$0 ≤ φ ≤ π 4 .$
Using (11) and (12) the boundary condition (3) transforms to:
$φ = 0$
at $θ = 0$. Substituting (11) into (10) gives:
$∂ σ ∂ r − 2 T 1 − c sin 2 φ ∂ φ ∂ r − 2 T cos 2 φ r ∂ φ ∂ θ + 2 T 1 − c cos 2 φ r = 0 , − 2 T cos 2 φ ∂ φ ∂ r + ∂ σ r ∂ θ − 2 T 1 − c sin 2 φ r ∂ φ ∂ θ − 2 T sin 2 φ r = 0 .$
A standard assumption made in similar problems of the classical theory of plasticity is that $φ$ is independent of r [17]. In this case, the equations in (14) become:
$∂ σ ∂ r − 2 T cos 2 φ r d φ d θ + 2 T 1 − c cos 2 φ r = 0 , ∂ σ 2 T ∂ θ − 1 − c sin 2 φ d φ d θ − sin 2 φ = 0 .$
The first equation can be immediately integrated to give:
$σ 2 T = ( d φ d θ − 1 − c ) cos 2 φ ln ( r r 0 ) + σ 0 ( θ ) 2 T .$
Here $r 0$ is a constant introduced for convenience and $σ 0 ( θ )$ is an arbitrary function of $θ$. Substituting (16) into the second equation in (15) yields:
$d d θ [ ( d φ d θ − 1 − c ) cos 2 φ ] ln ( r r 0 ) = − 1 − c sin 2 φ d φ d θ + sin 2 φ − d σ 0 2 T d θ .$
Since the right-hand side of this equation is independent of r, the coefficient of $ln ( r / r 0 )$ on the left-hand side must vanish. Then, Equation (17) results in the following two equations:
$( d φ d θ − 1 − c ) cos 2 φ = K 0 1 − c , d σ 0 2 T d θ = ( − 1 − c d φ d θ + 1 ) sin 2 φ .$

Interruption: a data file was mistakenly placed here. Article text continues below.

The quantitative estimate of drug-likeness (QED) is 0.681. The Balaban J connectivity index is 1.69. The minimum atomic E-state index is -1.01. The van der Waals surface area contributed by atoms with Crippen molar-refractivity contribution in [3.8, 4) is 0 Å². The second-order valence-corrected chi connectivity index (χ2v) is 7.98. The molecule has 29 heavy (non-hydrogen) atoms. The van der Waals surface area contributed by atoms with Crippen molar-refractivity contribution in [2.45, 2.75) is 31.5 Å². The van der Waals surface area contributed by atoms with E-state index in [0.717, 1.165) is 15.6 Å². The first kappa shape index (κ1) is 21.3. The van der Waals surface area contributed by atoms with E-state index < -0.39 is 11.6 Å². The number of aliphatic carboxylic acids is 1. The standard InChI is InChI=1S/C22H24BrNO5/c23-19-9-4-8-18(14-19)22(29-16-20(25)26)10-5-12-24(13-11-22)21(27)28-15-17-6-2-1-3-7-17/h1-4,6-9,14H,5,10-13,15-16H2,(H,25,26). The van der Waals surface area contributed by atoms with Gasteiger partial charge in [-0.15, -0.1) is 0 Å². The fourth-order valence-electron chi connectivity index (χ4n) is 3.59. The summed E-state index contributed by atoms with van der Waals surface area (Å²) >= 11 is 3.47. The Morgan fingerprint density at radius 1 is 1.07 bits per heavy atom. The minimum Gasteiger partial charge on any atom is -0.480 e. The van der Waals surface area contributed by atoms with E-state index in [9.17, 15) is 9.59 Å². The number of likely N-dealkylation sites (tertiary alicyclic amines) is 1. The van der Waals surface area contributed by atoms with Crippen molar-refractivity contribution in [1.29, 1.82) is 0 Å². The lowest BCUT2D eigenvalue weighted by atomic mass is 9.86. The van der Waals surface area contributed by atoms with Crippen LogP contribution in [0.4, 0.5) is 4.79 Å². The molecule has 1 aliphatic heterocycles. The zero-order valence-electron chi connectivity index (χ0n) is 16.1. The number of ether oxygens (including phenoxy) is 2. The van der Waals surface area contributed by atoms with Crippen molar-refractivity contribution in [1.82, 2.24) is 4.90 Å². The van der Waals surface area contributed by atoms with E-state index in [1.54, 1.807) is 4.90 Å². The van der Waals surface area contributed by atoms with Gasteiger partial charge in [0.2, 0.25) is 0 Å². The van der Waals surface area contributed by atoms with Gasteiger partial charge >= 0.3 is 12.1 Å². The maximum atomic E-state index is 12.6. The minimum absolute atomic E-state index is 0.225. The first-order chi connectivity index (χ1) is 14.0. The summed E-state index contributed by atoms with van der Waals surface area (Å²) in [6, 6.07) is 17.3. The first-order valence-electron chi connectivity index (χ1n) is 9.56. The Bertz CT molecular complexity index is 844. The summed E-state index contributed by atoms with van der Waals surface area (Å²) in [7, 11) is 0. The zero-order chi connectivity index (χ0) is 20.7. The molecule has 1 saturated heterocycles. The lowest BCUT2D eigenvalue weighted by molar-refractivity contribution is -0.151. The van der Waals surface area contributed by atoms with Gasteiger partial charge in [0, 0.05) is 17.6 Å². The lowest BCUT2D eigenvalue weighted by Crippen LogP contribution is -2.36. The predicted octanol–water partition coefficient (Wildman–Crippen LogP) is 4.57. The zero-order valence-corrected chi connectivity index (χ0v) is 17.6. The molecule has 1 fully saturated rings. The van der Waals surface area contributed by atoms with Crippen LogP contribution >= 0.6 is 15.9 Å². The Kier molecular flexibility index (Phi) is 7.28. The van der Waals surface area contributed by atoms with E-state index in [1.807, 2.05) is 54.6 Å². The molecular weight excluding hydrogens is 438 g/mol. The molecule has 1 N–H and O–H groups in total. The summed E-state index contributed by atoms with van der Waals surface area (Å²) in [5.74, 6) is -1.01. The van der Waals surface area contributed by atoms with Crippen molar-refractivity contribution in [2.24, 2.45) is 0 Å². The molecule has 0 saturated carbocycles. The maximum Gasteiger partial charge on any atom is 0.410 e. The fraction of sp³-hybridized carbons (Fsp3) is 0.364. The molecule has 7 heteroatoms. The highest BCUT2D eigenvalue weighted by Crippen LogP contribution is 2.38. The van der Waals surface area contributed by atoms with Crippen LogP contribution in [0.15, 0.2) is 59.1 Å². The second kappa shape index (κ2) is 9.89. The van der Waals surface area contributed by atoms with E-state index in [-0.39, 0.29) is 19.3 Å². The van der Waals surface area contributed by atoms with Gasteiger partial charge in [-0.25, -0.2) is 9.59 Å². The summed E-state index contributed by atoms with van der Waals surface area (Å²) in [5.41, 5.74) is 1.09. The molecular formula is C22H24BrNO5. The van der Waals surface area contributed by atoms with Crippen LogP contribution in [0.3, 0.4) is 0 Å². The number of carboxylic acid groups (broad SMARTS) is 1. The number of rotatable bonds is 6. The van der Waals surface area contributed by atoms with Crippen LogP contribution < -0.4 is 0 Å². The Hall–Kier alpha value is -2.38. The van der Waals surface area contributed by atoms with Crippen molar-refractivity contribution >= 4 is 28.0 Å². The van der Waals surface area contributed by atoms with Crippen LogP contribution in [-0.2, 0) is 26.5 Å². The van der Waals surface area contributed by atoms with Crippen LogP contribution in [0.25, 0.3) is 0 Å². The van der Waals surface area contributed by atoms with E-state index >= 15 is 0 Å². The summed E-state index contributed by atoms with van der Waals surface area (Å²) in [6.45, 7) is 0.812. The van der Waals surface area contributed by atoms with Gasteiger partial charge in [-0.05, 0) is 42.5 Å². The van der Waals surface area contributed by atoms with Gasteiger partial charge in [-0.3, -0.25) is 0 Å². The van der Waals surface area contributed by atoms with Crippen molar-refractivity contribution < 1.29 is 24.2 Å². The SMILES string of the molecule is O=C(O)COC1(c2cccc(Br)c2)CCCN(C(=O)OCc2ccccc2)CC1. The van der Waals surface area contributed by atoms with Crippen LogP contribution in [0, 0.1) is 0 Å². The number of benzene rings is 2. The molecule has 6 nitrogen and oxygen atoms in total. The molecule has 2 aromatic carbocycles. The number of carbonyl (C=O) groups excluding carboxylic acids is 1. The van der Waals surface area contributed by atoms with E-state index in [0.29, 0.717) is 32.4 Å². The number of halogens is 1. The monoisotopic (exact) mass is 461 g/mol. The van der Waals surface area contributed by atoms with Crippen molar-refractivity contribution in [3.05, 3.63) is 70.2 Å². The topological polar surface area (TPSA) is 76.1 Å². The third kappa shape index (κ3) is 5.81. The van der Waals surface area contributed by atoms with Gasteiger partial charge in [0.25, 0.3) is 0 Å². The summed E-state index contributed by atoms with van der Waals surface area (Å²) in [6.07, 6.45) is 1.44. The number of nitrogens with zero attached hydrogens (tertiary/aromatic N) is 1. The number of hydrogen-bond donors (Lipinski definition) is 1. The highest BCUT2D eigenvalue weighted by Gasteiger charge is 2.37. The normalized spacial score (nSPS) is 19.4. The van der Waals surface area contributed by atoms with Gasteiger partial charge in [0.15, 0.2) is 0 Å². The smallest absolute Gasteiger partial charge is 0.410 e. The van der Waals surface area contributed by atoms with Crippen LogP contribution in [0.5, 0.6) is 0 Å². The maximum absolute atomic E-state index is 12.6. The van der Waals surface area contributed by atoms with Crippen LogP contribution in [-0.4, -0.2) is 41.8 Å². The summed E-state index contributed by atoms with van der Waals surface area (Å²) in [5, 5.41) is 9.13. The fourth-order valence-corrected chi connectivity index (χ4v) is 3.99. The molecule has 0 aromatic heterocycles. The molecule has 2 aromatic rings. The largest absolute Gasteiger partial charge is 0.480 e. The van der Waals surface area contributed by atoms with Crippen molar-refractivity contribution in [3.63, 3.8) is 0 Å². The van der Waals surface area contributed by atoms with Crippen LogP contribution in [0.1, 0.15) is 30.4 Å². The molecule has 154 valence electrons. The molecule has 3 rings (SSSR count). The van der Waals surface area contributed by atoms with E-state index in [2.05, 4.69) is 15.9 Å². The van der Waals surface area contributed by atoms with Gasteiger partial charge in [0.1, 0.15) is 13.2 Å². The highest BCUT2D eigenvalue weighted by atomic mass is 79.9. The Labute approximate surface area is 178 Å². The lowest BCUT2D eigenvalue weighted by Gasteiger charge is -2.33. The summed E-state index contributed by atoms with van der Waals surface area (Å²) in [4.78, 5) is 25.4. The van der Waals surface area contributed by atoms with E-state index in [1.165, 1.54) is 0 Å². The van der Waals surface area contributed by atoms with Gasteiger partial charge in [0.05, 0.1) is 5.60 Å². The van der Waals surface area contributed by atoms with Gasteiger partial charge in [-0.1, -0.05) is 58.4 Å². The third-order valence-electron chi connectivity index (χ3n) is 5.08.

Here $K 0$ is a constant of integration. Equation (16) becomes:
$σ 2 T = K 0 1 − c ln ( r r 0 ) + σ 0 ( θ ) 2 T .$
The second equation in (18) can be rewritten as:
$d σ 0 2 T d φ = ( − 1 − c + d θ d φ ) sin 2 φ .$
Eliminating in this equation the derivative $d θ / d φ$ by means of the first equation in (18) leads to:
$d σ 0 2 T d φ = 1 1 − c [ 1 − c + cos 2 φ ( K 0 + cos 2 φ ) ] sin 2 φ .$
Integrating gives:
$σ 0 2 T = 1 2 1 − c [ − cos 2 φ + K 0 l n ( K 0 + cos 2 φ ) + K 1 ]$
where $K 1$ is constant of integration.
It is seen from (12) and (13) that $d φ / d θ > 0$ at $φ = 0$. Therefore, it follows from the first equation in (18) that
$K 0 > − 1 .$
The first equation in (18) can be integrated to give:
$θ 1 − c = φ − K 0 arctanh [ 1 − K 0 1 + K 0 tan φ ] ( 1 − K 0 2 ) − 1 / 2$
if $| K 0 | < 1$,
$θ 1 − c = φ − K 0 arctan [ K 0 − 1 K 0 + 1 tan φ ] ( K 0 2 − 1 ) − 1 / 2$
if $K 0 > 1$, and
$θ 1 − c = φ − tan φ 2$
if $K 0 = 1$. The solution for an important special case of (22), $K 0 = 0$, is represented as
$θ 1 − c = φ .$
The constant $K 0$ cannot be determined without the solution for velocity.

## 4. General Velocity Solution

The velocity components may be represented as:
The condition (1) and the first equation in (8) are then automatically satisfied for any choice of the function $g ( φ )$. Equations (9) and (26) combine to give: